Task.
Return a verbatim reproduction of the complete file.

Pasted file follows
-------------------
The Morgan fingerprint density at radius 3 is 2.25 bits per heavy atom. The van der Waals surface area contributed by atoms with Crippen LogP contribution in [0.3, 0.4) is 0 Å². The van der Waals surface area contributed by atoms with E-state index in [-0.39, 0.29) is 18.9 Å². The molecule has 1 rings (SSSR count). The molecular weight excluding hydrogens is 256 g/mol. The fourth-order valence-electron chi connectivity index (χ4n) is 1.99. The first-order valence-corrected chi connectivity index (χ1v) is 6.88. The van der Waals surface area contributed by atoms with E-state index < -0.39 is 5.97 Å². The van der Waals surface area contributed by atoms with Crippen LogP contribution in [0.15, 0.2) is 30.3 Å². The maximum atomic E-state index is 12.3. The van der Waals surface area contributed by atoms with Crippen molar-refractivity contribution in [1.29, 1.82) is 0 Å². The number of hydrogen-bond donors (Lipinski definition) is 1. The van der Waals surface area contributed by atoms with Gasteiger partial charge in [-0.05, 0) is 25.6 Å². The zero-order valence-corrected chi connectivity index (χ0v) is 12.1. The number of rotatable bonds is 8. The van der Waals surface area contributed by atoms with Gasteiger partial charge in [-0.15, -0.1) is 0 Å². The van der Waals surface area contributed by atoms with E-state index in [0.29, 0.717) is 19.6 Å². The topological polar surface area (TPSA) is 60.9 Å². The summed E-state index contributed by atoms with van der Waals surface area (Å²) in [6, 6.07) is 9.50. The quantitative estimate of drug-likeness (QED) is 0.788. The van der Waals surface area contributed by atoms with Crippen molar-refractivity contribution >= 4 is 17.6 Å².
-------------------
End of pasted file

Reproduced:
The Morgan fingerprint density at radius 3 is 2.25 bits per heavy atom. The van der Waals surface area contributed by atoms with Crippen LogP contribution in [0.3, 0.4) is 0 Å². The van der Waals surface area contributed by atoms with E-state index in [-0.39, 0.29) is 18.9 Å². The molecule has 1 rings (SSSR count). The molecular weight excluding hydrogens is 256 g/mol. The fourth-order valence-electron chi connectivity index (χ4n) is 1.99. The first-order valence-corrected chi connectivity index (χ1v) is 6.88. The van der Waals surface area contributed by atoms with E-state index < -0.39 is 5.97 Å². The van der Waals surface area contributed by atoms with Crippen LogP contribution in [0.15, 0.2) is 30.3 Å². The maximum atomic E-state index is 12.3. The van der Waals surface area contributed by atoms with Crippen molar-refractivity contribution in [1.29, 1.82) is 0 Å². The number of hydrogen-bond donors (Lipinski definition) is 1. The van der Waals surface area contributed by atoms with Gasteiger partial charge in [-0.05, 0) is 25.6 Å². The zero-order valence-corrected chi connectivity index (χ0v) is 12.1. The number of rotatable bonds is 8. The van der Waals surface area contributed by atoms with Gasteiger partial charge in [-0.15, -0.1) is 0 Å². The van der Waals surface area contributed by atoms with E-state index in [0.29, 0.717) is 19.6 Å². The topological polar surface area (TPSA) is 60.9 Å². The summed E-state index contributed by atoms with van der Waals surface area (Å²) in [6, 6.07) is 9.50. The quantitative estimate of drug-likeness (QED) is 0.788. The van der Waals surface area contributed by atoms with Crippen molar-refractivity contribution >= 4 is 17.6 Å².